Building Social Capital at Work

Entrepreneurs know the importance of Social Capital. But did you know it is also vitally important for those of us who work for others?

The importance of having Social Capital in the workplace cannot be understated. Social Capital is a vital lubricant for getting your ideas through the typical cogs and gears of a workplace. It convinces others to work with you to advance goals, which is vital to helping you push through change efforts. If you can’t convince others to buy in to your radical ideas about changing a company process, there is no way that change will ever become reality (unless a crisis strikes).

So how does one go about building Social Capital? If you are new to a workplace, or if you are just tired of your ideas getting nowhere, building your Social Capital is a bit like launching a political campaign. And just like any campaign, there are right and wrong ways to go about it. Here are some great ideas for launching a successful campaign to increase your Social Capital at the office, and some pitfalls to avoid.

To Build Social Capital in The Workplace

magnifying-glass-3180075_640Identify Your Goals – Before you launch your Social Capital campaign, you need to think clearly about what your goals are. What do you want to use your Social Capital for? Do you want to change an organizational process? Do you want to shore up weak spots in your knowledge areas? Are you trying to pivot to a new career? How you answer these questions will have a huge influence in who you reach out to, and how you go about launching your Social Capital Campaign.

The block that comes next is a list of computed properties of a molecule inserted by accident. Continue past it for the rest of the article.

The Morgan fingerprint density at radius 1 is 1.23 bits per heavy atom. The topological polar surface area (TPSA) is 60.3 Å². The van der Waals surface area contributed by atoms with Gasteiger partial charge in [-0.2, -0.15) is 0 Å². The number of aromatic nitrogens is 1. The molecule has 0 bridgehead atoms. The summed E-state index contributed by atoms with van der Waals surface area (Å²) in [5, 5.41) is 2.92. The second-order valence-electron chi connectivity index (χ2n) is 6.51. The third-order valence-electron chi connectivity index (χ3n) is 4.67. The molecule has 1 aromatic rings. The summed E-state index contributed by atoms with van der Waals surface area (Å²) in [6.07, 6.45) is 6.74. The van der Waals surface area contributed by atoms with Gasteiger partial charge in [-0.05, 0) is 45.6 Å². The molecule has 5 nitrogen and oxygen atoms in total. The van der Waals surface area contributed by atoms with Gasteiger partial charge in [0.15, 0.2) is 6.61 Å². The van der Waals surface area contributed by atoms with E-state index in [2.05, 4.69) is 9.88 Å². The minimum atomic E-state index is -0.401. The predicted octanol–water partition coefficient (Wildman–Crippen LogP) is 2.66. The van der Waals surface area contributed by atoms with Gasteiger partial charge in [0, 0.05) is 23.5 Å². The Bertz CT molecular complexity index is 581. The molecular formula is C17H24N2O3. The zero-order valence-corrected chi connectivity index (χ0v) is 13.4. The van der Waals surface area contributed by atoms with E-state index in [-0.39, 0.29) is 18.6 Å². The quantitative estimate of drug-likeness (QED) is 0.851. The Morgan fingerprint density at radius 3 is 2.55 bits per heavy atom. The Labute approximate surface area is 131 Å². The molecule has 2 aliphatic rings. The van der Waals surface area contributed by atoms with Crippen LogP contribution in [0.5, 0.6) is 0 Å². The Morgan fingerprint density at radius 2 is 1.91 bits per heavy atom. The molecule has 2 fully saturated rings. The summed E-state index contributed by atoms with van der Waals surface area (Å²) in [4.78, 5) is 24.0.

chess-1215079_640Be Strategic – Once you know what your goals are, you use that information to determine who you would like to reach out to. In some cases, it may make sense for you to reach out to experts in certain knowledge areas if your goal is to learn new things or pivot in your career. But in other cases it may make more sense for you to reach out to Connectors; people who may not be experts themselves, but they have a lot of contacts they can leverage to get answers.

hourglass-620397_640Be Patient – Just like dieting, you aren’t going to see the results of your efforts overnight. Particularly if you are in the situation where you are new to a workplace, it is going to take some time for you to meet everyone and get a reputation established within the organization. Play the long game to reap the best rewards.


solid-2113987_640Develop a Solid Relationship – Once you start reaching out to people, you need to develop solid relationships with them. These relationships don’t have to be friendships, and in a lot of cases they shouldn’t be. Your goal should be to develop a reputation with your connection that causes them to associate you with whatever qualities you are seeking to advance. If you want to be seen as an expert in a certain area, develop the reputation of an expert in that area through your work and perspective. Sometimes that will mean you contradict what some others will want to do if you truly believe that a decision is a poor one. Your relationship shouldn’t be based on simple flattery; it must be based on respect for your opinions and ideas.